Europa Universalis 4: Third Rome Impressions: Long On Immersion, A Little Light On Content

Europa Universalis 4: Third Rome Delivers What It Promised
  • Windows
  • Simulator
  • Strategy
Europa Universalis IV: Third Rome Paradox Interactive

Europa Universalis 4: Third Rome is the first of a new kind of DLC for the venerable grand strategy game: instead of a content pack that delivers new features for countries all around the world, it’s an immersion pack, focused heavily on a single country or region and as much about adding flavor as about adding new features. Third Rome is focused on the Russian region and its immediate neighbors, and delivers as promised: For $10, less than a normal DLC, it delivers a significantly ramped-up Russian experience.

Europa Universalis 4: Third Rome Impressions: Lots Of Flavor, Some Content

Europa Universalis IV: Third Rome Photo: Paradox Interactive

To test out the features of Third Rome, I started a new game as Muscovy, and within a few years started playing around with some of the unique features of the expansion. The most immediately obvious are the three new Russian government abilities, common to all the Russian states: Reform Subedik, which reduces Autonomy in all eligible provinces; Support Oprichnina, which decreases the progress of all rebels by 30%; and Raise Streltsky, which raises 20% of your force limit instantly as super-powerful full-morale Streltsky infantry, at a cost of a substantial increase in future stability costs. The beefed-up Cossacks estate, now featuring its own units, is also immediately noticeable.

Early on, the other major feature in Third Rome—besides for the expanded map, which includes about two dozen new provinces in the Russian region, and a handful of new states—is the revamped system of Orthodox authority and the religious Icons that go with them. The authority system for Orthodoxy still seems like it could be fleshed out more as the only way to reliably increase authority is to designate Metropolitans in your provinces, though random events carry you through pretty well. That said, the Icons are incredibly powerful, especially the one that helps Russian states embrace Institutions more quickly.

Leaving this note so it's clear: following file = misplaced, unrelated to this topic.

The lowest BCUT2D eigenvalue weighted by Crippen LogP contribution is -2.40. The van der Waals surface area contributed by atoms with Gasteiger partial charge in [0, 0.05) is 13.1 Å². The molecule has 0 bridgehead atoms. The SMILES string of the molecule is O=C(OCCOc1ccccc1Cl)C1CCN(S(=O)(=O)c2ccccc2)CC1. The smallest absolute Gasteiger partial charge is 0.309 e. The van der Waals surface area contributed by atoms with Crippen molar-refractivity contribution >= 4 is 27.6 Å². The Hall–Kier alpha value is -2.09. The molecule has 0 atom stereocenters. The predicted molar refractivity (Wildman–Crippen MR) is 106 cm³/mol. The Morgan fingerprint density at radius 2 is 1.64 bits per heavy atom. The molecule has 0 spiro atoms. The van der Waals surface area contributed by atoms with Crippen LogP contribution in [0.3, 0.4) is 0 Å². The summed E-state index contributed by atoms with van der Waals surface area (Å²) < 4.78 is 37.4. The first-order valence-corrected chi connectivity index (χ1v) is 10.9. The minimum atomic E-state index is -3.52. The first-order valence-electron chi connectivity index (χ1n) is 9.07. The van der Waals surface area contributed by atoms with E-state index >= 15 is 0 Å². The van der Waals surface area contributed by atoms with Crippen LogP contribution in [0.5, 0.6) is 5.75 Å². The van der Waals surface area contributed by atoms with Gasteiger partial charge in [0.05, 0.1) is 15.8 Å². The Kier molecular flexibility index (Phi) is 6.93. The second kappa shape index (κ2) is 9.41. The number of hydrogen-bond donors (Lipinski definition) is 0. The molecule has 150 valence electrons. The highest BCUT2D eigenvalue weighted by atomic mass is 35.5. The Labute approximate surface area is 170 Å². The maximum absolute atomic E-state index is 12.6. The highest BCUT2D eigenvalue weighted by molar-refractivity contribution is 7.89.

Russia has a new set of National Ideas, the most important of which is the ability to settle Siberia without colonists. This alone is a game changer that frees up Russia’s ability to embrace other military, economic or technological ideas while still expanding all the way to the Pacific. Any Russian principality can get access to these ideas if it forms Russia.

The net effect of Third Rome is to make Russia more powerful—but, as I learned, that was a much-needed change already. If there’s a bit of a bitter note to these EU4: Third Rome impressions, it’s for the same reason I’m not calling it a review: I got curb-stomped. Five or so hours in, my Muscovy game took a very sour turn when Poland and Lithuania’s personal union became the Commonwealth… and they broke our hundred-year-old alliance, turned against me, and utterly devastated Muscovy when its manpower was already depleted and before it could wrangle up other strong allies. It wasn’t a game-over war, but might not be recoverable—so that means it’s time for a fresh start as another Russian state and another set of features!

Still, this reviewer’s non-amazingness notwithstanding, Third Rome is a very welcome addition to Europa Universalis IV. The immersion pack expands the range of strategic options in the Russia region considerably and I hope Paradox will expand similar mechanics to other countries and regions in the future. Europa Universalis has been out for years now, but Paradox still manages to keep it fresh. And for $10, Third Rome is just the sort of DLC we want.

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